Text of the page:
And often it does. But amidst all the success stories, you can't look away from the other side of the truth.

We don't all escape the trauma of self-neglect unscathed.

Thursday, 6 February 2014

Mirrors and Walls

I was on Day 3 as a resident.

I was in a new department, working with new people, fulfilling a new role in a new rotation.

Even on Day 3, I still felt completely lost.

She was on Day 3 at her new job.

She was in a new town, working with new people, fulfilling a new role in a new and unfamiliar field.

And on Day 3, she was stretched to her limits.

We spoke about the stressors of her new work and life, the guilt that comes with putting herself above a commitment that she's made, and the feelings of uncertainty and inadequacy that she felt in her new role. We talked about the difficulties she was facing and discussed options that could assist with making things better.

Even today, I'm not sure if the nature of the discussion we had was part of my role as an ED resident, but I stuck with it because it was what needed to be discussed. If not now, then when, and if not me, then who?

As I worked within the limits of our professional relationship to defuse some of her fears and anxiety, I had to make a conscious effort to go against some of my own natural responses that were driven by my instincts of compassion and empathy and this was a real challenge.

Medicine is a paradox of incredible proportions. Isn't it funny how the exact qualities that draw individuals into the profession, the very fundamental values that we seek to instill in our doctors and the ones that we identify present in good doctors, are the ones that they are often required to silence in order to appropriately fulfil their roles?

I have no doubt that she will be okay. All that she really needs is time to prove to herself that she, in the words of Christopher Robin, is "braver than she believes, stronger than she thinks, smarter than she thinks", and that there are always options in her favour. And in the time that she is discovering that, all she needs is someone to be kind to her on days when she hasn't got the ability to be kind to herself.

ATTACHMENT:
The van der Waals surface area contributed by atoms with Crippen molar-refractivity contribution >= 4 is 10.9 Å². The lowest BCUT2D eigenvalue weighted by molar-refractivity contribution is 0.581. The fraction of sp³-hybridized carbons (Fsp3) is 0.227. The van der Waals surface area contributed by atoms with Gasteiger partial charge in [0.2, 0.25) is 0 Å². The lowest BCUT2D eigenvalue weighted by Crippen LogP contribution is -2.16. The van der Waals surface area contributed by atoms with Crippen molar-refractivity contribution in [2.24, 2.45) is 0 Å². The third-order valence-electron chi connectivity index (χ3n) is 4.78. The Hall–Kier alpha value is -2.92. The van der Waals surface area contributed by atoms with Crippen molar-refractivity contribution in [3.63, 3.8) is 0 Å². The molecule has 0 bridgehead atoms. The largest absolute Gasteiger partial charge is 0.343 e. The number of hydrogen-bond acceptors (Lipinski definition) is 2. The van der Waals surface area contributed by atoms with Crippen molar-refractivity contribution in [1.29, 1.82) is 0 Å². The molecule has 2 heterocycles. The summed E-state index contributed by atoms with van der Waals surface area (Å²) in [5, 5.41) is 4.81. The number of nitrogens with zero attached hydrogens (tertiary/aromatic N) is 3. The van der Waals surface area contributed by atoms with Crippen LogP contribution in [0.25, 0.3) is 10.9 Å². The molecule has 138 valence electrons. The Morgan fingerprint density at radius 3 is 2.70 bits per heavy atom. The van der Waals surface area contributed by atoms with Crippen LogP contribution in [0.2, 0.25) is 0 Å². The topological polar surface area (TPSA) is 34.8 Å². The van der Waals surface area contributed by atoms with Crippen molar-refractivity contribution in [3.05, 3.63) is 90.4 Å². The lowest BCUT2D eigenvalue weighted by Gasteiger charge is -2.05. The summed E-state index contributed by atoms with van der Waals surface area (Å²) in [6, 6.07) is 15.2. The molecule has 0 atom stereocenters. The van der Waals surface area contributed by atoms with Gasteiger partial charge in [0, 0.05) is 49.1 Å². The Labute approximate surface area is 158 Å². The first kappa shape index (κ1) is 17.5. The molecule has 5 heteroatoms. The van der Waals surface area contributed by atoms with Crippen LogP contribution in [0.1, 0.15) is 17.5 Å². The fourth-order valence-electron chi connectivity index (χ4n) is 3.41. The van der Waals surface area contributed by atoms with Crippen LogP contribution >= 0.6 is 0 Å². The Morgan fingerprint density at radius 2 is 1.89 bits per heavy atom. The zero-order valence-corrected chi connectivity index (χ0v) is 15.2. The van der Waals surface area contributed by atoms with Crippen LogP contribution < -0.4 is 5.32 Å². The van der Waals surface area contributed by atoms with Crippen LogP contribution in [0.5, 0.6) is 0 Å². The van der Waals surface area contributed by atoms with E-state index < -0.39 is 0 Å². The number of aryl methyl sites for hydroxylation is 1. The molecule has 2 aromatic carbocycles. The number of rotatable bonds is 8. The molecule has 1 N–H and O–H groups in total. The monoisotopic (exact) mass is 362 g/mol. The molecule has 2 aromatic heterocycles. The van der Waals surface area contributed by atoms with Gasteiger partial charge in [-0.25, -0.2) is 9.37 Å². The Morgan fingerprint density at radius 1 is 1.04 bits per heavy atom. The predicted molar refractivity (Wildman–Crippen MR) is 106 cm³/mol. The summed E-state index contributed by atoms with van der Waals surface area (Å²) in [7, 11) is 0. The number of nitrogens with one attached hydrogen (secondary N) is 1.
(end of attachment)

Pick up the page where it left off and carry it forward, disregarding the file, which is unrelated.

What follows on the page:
In retrospect, I wonder if some would have thought that I had spent to much time with her in that consult. The truth was that I took as much time as I needed to get the work done. 

I gave her the time she deserved, the time that she needed and the time that I secretly wished I could give to myself for the same purpose.

In the end though, I think what matters most is that we ended the consultation with her stating, "I don't feel sick anymore".

Amidst all my doubt about whether I'm following all the rules, fulfilling all the criteria and being and doing my best, I can't help but be extremely comforted by her parting statement.

After all, if my patients can honestly say that they feel better after a consult, surely I must be doing something right.

Isn't that what I'm ultimately here for?

Friday, 23 August 2013

What Kills You... And What Makes You Stronger.

It is my first fortnight on General Medicine and it has been brutal.

Not only has there been the compulsory Week 1 breakdown, there has been around 6 breakdowns in the past 12 days.

While covering the wards last weekend, I felt completely burnt out. But of course, Monday came along so I kept on going.

That's just what you do.

I started out the year on my 20-week GP rotation, and I loved every minute of it. Moving on to Orthopaedics was tough, but as the trend seems to go, you find that you start to get the hang of things by Week 9, only to switch rotations after Week 10 and end up back where you started - lost in unfamiliar surroundings.

All throughout my internship year thus far, there have been ups and downs, but ultimately I have found that I've been enjoying my training tremendously and even at the worse of times, I love what I do.

General Medicine, however, has been hard. It's a hard unlike anything else I have ever known.

It's the kind of hard that makes you run like your life depended on it, then knocks the wind out of you and then as you crash to the ground, delivers a fatal blow to the back of your skull.

You don't want to get back up, but you do anyway.

What makes you do this?

The fact that you don't have a choice.